Carefully celebrating a pending political victory, President Barack Obama said late Wednesday that a deal to reopen the government and avoid a cataclysmic default should help Washington break “the habit of governing by crisis” and set the stage for achieving immigration reform in 2013.
“Once this agreement arrives on my desk, I will sign it immediately, we’ll begin reopening our government immediately, and we can begin to lift this cloud of uncertainty and unease from our businesses and from the American people,” Obama said in the White House briefing room.
The president, who raised eyebrows in some quarters for speaking before the Republican-held House of Representatives voted on the compact, renewed his vow to “work with anybody” on proposals to bolster the fragile economy and saying that Democrats do not have a “monopoly on good ideas.”
Obama pleaded for a break from “the habit of governing by crisis “ and painted the shutdown as a pointless distraction from the nation’s true business.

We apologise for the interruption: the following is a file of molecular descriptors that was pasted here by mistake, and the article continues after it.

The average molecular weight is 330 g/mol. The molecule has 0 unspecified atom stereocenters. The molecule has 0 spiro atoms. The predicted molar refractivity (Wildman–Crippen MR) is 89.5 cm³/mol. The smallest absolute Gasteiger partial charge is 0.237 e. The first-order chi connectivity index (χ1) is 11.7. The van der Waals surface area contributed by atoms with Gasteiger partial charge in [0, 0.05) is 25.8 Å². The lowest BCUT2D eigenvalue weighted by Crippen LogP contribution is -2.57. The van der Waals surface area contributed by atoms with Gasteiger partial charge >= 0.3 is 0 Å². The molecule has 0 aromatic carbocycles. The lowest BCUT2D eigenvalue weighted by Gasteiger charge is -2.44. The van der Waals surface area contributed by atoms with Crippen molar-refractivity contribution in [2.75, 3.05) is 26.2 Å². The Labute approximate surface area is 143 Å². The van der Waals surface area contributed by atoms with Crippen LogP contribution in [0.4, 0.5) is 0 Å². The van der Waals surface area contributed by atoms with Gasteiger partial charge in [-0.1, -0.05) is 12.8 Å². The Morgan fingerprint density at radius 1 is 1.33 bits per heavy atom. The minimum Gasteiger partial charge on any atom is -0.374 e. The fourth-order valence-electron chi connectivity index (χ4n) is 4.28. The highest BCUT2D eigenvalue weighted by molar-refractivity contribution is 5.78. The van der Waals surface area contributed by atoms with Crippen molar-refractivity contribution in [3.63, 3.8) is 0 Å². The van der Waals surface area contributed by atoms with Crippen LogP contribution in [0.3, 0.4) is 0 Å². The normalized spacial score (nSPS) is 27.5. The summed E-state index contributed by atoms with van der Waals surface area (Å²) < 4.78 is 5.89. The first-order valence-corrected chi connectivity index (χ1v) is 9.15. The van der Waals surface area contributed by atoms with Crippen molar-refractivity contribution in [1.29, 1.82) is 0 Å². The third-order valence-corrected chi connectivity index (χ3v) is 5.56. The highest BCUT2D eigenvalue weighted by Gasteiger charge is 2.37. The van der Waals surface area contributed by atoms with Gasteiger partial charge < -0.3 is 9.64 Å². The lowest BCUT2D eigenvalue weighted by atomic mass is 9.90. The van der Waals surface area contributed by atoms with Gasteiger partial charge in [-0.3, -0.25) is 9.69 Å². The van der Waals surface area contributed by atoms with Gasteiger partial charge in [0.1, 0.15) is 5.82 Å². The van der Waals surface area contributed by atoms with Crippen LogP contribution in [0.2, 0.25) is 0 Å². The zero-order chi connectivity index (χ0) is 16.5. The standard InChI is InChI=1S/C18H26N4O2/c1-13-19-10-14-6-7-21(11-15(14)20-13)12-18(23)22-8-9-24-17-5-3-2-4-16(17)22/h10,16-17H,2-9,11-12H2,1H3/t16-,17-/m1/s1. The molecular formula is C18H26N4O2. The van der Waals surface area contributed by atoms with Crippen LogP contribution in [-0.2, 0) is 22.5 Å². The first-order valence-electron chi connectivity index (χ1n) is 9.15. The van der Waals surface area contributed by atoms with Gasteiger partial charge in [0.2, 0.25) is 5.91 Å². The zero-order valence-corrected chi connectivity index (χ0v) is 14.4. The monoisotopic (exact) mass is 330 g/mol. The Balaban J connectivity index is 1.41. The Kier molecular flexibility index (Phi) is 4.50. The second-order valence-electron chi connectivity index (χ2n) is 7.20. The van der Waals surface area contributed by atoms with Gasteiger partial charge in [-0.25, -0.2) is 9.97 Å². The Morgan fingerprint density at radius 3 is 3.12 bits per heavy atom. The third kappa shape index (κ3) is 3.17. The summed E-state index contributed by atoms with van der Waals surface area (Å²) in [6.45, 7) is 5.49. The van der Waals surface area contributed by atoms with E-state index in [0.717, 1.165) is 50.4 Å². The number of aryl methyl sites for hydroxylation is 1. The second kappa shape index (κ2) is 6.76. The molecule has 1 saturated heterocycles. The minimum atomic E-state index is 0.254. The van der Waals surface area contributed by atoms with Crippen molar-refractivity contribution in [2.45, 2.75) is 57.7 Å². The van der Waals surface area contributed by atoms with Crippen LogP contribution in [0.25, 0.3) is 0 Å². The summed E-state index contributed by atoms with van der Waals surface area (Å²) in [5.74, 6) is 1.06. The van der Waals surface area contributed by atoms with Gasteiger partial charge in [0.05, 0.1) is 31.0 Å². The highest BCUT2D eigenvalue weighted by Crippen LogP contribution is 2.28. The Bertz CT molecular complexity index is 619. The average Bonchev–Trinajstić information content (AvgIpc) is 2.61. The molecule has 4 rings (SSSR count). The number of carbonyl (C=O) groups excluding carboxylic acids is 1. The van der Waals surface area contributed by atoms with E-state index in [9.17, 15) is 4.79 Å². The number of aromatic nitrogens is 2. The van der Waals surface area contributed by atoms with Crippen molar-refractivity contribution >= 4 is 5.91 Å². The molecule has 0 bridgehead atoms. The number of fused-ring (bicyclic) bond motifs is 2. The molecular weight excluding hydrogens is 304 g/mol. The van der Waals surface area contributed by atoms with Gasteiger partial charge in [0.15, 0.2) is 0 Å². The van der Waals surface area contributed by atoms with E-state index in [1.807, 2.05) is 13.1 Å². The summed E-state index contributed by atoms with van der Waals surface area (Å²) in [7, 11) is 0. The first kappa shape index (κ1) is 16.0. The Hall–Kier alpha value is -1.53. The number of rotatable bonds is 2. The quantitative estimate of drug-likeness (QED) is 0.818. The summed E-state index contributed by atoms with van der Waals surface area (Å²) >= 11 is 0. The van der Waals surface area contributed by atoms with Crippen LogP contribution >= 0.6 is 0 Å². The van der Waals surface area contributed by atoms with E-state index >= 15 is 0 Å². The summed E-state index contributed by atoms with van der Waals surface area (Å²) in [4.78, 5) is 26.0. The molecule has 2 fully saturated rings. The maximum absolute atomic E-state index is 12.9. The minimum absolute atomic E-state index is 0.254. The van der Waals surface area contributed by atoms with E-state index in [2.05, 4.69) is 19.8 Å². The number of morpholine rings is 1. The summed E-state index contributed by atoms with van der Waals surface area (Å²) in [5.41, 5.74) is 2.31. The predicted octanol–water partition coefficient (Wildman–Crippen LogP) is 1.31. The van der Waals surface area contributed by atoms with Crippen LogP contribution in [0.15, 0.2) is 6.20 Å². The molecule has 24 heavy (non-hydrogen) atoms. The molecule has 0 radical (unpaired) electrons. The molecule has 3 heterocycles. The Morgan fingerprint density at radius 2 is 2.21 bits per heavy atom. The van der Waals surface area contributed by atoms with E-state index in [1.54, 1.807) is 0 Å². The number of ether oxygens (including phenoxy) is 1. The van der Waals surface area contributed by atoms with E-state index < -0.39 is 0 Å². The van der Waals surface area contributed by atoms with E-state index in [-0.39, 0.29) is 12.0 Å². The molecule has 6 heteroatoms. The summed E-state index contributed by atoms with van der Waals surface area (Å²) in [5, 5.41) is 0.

“There’s a lot of work ahead of us — including our need to earn back the trust of the American people that’s been lost over last few weeks. And we can begin to do that by addressing the real issues that they care about,” he said.
“There are things that we know will help strengthen our economy that we could get done before this year is out,” Obama said. “We still need to pass a law to fix our broken immigration system. We still need to pass a farm bill.”
And the hard-fought deal opens the door for cooperation to craft a “sensible budget that is fair” and helps the middle class, he said.
“We could get all these things done even this year,” said the president, who planned a 10:35 a.m. statement from the White House's State Dining Room on Thursday echoing many of the same themes.
The agreement reopens the government through Jan. 15 and raises the debt limit through Feb. 7, raising the prospect of another confrontation. But Obama curtly dismissed prospect of a repeat of the 16-day shutdown under the cloud of a possible debt default.
"Mr. President, isn't this going to happen all over again in a few months?" a reporter called out as the president walked out.
"No," he replied. The official White House transcript noted "(Laughter.)" in response.